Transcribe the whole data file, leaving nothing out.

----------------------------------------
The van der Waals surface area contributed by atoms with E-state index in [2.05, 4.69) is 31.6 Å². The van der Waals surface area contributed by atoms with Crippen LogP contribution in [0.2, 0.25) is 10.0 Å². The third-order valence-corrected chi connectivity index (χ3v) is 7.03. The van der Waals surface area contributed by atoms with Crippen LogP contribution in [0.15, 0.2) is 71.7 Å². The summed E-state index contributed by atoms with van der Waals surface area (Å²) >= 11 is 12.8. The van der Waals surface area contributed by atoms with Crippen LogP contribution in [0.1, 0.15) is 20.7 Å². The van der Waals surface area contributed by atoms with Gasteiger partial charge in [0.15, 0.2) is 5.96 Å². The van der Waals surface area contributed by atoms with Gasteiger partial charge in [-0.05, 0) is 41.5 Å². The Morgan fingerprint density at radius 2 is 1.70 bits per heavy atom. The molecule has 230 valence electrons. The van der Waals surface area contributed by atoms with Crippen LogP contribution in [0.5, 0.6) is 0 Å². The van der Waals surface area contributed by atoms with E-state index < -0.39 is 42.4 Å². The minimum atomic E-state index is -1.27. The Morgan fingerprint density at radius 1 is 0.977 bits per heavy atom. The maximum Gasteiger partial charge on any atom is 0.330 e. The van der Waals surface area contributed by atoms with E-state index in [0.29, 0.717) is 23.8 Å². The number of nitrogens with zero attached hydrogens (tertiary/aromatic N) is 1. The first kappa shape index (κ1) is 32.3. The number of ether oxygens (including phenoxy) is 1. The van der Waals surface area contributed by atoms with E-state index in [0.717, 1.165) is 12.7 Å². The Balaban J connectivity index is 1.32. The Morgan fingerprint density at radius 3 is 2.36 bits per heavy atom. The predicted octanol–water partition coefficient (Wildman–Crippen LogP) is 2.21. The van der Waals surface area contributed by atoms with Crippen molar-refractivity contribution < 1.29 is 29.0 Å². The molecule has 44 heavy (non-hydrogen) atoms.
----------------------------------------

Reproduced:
The van der Waals surface area contributed by atoms with E-state index in [2.05, 4.69) is 31.6 Å². The van der Waals surface area contributed by atoms with Crippen LogP contribution in [0.2, 0.25) is 10.0 Å². The third-order valence-corrected chi connectivity index (χ3v) is 7.03. The van der Waals surface area contributed by atoms with Crippen LogP contribution in [0.15, 0.2) is 71.7 Å². The summed E-state index contributed by atoms with van der Waals surface area (Å²) >= 11 is 12.8. The van der Waals surface area contributed by atoms with Crippen LogP contribution in [0.1, 0.15) is 20.7 Å². The van der Waals surface area contributed by atoms with Gasteiger partial charge in [0.15, 0.2) is 5.96 Å². The van der Waals surface area contributed by atoms with Gasteiger partial charge in [-0.05, 0) is 41.5 Å². The Morgan fingerprint density at radius 2 is 1.70 bits per heavy atom. The molecule has 230 valence electrons. The van der Waals surface area contributed by atoms with Crippen LogP contribution in [0.5, 0.6) is 0 Å². The van der Waals surface area contributed by atoms with E-state index < -0.39 is 42.4 Å². The minimum atomic E-state index is -1.27. The Morgan fingerprint density at radius 1 is 0.977 bits per heavy atom. The maximum Gasteiger partial charge on any atom is 0.330 e. The van der Waals surface area contributed by atoms with E-state index in [0.29, 0.717) is 23.8 Å². The number of nitrogens with zero attached hydrogens (tertiary/aromatic N) is 1. The first kappa shape index (κ1) is 32.3. The number of ether oxygens (including phenoxy) is 1. The van der Waals surface area contributed by atoms with E-state index in [0.717, 1.165) is 12.7 Å². The Balaban J connectivity index is 1.32. The Morgan fingerprint density at radius 3 is 2.36 bits per heavy atom. The predicted octanol–water partition coefficient (Wildman–Crippen LogP) is 2.21. The van der Waals surface area contributed by atoms with Crippen molar-refractivity contribution < 1.29 is 29.0 Å². The molecule has 44 heavy (non-hydrogen) atoms.